Indian Leopard

The Indian leopard (Panthera pardus fusca) is a subspecies of leopard native to the Indian subcontinent.

Along with the Bengal Tiger, Asiatic Lion, Snow leopard and clouded leopard, it’s one of the big cats inhabiting the forests of India

This article will give further details about the Indian Leopard within the context of the Civil Services Examination.

Characteristics of the Indian leopard

The Indian leopard has a well-developed tail, short ears and strong legs. Their eyes are yellowish grey with light grey ocular bulbs. It’s spots fade towards the underbelly and the lower part of the legs. The white-tipped tail is 60-100 cm long. Its rossetts are the most prominent among all leopard subspecies of Asia

Its fur colour varies as per geography. They are more pale in arid regions, gray in colder climates and golden in colour in rainforests.

To know more about Biodiversity in general, visit the linked article.

Further characteristics of the Indian Leopard is given in the table below:

Characteristics of the Indian Leopard

Size Male: Between 127 cm and 142 cm

Female: Between 104 cm and 117 cm

Tail Length Male: 76 cm to 91 cm

Female: 76 cm to 87.6 cm

Weight Male: 50 and 77 kg

Female: 29 and 34 kg

Latin Name Panthera pardus fusca
Habitat India, Nepal, Bhutan and parts of Pakistan

For notes on UPSC Environment and Ecology, visit the linked article.

Indian Leopard - UPSC Environment and Ecology

Behaviour and Hunting Traits of the Indian Leopard

The Indian Leopard is solitary and active at night. It is skilled in climbing trees from where it rests, observes its area and feasts on its prey. Along with being a good swimmer (though not as good as the Bengal Tiger), the leopard can run at the speed of 58 kms per hour and jump upto 3 m vertically.

Where tiger populations are high, leopards are not commonly found. This is due to the fact that the tiger becomes the apex predator in the region driving them off to locations with the least tiger population, at times near human settlements. Examples of this is Nepal’s Bardia National Park and Sariska Tiger Reserve

In Gujarat’s Gir National Park, the Indian leopard is cohabited with the Asiatic lion.In the Himalayas, it also exists along with the snow leopard up to an altitude of 5,200 m (17,100 ft), but the leopard usually prefers forested habitats located at lower altitudes compared to the the snow leopards.

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Conservation of the Indian Leopard

The Indian Leopard Population stands at 12,172 to 13,535 individuals. They inhabit India’s forest landscapes.

The Indian Leopard is listed as ‘Vulnerable’ on the IUCN Red List. Their population has been on the decline for the following reasons:

  1. Poaching
  2. Habitat Loss
  3. Human-Leopard conflict

Of all the threats to the Indian Leopard population, poaching is the most prominent. If a haul consisting of illegal tiger skins is busted, chances are that there will be leopard skins in that same haul as well.  The state of Madhya Pradesh has the largest population of Indian Leopards at 3241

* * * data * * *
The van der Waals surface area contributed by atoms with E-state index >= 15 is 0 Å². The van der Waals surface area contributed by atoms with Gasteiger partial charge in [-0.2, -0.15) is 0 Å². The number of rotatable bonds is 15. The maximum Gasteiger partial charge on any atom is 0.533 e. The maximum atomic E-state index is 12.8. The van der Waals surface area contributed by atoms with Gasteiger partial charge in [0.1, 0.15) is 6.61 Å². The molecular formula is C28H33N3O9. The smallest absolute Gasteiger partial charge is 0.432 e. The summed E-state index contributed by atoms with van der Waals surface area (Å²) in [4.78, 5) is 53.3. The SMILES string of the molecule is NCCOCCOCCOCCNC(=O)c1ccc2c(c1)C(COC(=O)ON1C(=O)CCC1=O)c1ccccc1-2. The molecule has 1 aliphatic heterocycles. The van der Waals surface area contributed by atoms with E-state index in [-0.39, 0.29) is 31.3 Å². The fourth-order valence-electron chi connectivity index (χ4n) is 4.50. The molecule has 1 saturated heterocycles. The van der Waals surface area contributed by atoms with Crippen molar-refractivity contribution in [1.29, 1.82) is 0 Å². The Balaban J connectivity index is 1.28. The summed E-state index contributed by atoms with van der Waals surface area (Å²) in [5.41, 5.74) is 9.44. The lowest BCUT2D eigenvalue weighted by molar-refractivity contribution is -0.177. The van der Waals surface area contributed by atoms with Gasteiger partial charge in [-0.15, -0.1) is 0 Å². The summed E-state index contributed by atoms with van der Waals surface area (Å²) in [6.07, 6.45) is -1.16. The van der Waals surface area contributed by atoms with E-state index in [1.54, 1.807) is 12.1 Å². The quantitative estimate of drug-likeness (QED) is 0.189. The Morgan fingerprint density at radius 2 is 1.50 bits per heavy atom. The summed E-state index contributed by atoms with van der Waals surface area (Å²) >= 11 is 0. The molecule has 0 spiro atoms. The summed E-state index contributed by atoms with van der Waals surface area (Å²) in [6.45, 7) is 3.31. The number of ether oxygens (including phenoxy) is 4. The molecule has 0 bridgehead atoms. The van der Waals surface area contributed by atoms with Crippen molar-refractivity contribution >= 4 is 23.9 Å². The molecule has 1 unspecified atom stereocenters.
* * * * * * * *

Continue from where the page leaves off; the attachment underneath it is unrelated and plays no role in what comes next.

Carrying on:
Despite such factors in play, efforts to preserve the leopard population in India is still underway. More rescue and rehabilitation centres are being planned. But wildlife conservation experts are of the opinion that this may not be enough. Long term solutions such as raising awareness among humans, land use of grazing patterns and implementing sustainable development practices will be far more effective.

Frequently Asked Questions about Indian Leopard


Which state has highest leopard in India?

Among the states, Madhya Pradesh with 3,421 leopards has the highest number of leopards recorded – which is about 26 percent of the total number estimated in the country, according to the report.

What are the Charecteristics of an Indian Leopard?

The Indian leopard has strong legs and a long well-formed tail, broad muzzle, short ears and small, yellowish grey eyes, light grey ocular bulbs. Its coat is spotted and rosetted on a pale yellow to yellowish-brown or golden background, except for the melanistic forms; the spots fade toward the white underbelly and the insides and lower parts of the legs.

For more information about upcoming Government Exams, visit the linked article. More exam-related preparation materials will be found through the links given below:

Related Links

International Union for Conservation of Nature (IUCN)  Loss of Biodiversity 100 Difference between Articles
UPSC FAQ UPSC Age Limit Current Affairs Quiz
Topic-wise GS 1 Questions for UPSC Mains Topic-wise GS 2 Questions for UPSC Mains Topic-wise GS 3 Questions for UPSC Mains



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